Composer: Alexander Borodin
Instrument: Percussion Ensemble
Arranged by Scott Weatherson
Duration: 20 min.
The Polovtsian Dances is the most well known part of Alexander Borodin's (1833-1887) opera Prince Igor; the opera remained unfinished at the time of the composer's death and was finished by Rimsky-Korsakov and Glazunov. The orchestration of the Polovtsian Dances themselves is by Rimsky-Korsakov. After an andantino introduction, four principal dances are heard: Dance of the Gliding Maidens, Wild Dance of the Men, General Dance and Dance of the Boys. Later in the piece various themes from the dances are interwoven and the piece ends with an energetic animato.
This arrangement is written for a percussion ensemble of 10 players and requires glockenspiel, chimes, 2 xylophones, 2 vibraphones, 3 marimbas (including one 5 octave instrument), 3 timpani and percussion (triangle, tambourine and snare drum). Four mallet playing is required in all of the vibraphone and marimba parts.
Percussion Ensemble (number of players: 10)
Marimba (3) (including one 5 octave instrument),
Percussion (Triangle, Tambourine and Snare Drum)
About the composer +
Alexander Porfiryevich Borodin (12 November 1833 – 27 February 1887) was a Russian Romantic composer of Georgian origin, as well as a doctor and chemist. He was one of the prominent 19th century composers known as The Mighty Handful, a group dedicated to producing a uniquely Russian kind of classical music, rather than imitating earlier Western European models.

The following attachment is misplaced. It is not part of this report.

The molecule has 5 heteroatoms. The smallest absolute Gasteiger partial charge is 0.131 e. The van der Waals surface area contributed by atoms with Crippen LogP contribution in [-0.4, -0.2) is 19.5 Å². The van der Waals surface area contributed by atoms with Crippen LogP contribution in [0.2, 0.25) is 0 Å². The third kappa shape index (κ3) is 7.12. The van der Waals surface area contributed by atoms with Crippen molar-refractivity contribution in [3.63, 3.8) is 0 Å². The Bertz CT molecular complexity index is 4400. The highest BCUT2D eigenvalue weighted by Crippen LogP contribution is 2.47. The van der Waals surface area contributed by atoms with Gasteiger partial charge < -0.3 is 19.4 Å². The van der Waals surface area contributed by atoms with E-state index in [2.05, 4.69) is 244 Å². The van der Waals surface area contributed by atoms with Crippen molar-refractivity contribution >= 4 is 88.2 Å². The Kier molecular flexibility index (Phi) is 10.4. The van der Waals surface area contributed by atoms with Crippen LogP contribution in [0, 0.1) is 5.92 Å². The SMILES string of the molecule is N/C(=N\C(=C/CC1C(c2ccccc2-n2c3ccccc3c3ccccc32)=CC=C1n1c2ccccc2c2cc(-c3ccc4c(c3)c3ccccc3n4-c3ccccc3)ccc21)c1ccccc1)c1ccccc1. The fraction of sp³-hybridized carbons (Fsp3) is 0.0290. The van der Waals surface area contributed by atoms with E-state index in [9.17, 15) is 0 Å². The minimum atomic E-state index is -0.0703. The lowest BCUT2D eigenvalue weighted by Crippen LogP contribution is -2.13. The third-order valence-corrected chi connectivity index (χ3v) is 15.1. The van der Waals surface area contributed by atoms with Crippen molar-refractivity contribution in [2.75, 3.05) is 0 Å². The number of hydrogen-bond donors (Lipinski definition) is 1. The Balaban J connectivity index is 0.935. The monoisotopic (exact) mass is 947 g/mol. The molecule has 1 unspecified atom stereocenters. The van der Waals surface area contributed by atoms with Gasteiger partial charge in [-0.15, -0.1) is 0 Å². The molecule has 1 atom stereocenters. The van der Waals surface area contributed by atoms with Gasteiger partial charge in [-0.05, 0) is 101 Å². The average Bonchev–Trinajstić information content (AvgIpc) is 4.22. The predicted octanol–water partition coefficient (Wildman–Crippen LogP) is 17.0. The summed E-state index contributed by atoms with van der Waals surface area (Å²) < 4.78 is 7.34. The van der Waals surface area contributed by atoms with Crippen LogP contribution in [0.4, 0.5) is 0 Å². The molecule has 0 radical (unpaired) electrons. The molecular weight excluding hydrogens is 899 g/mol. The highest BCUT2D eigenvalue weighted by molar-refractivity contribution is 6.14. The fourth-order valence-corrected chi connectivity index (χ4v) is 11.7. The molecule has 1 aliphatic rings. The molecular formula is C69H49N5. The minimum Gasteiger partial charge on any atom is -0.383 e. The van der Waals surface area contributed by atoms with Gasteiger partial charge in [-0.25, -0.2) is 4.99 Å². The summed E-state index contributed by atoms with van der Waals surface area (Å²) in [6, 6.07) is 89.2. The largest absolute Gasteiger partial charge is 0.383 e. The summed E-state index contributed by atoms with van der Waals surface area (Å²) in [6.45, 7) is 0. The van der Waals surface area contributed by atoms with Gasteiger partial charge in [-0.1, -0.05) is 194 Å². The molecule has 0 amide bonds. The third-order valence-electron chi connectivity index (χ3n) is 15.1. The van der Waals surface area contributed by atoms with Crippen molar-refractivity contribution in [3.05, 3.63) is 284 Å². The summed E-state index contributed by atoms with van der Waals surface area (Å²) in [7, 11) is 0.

Borodin is best known for his symphonies, his two string quartets, In the Steppes of Central Asia and his opera Prince Igor. Music from Prince Igor and his string quartets was later adapted for the US musical Kismet. A notable advocate of women's rights, Borodin was a promoter of education in Russia and founded the School of Medicine for Women in St. Petersburg.
Front Cover Graphics and Layout: Gaia Gomes
Engraving: Scott Weatherson & CPH Engraving
Printed in Copenhagen, Denmark
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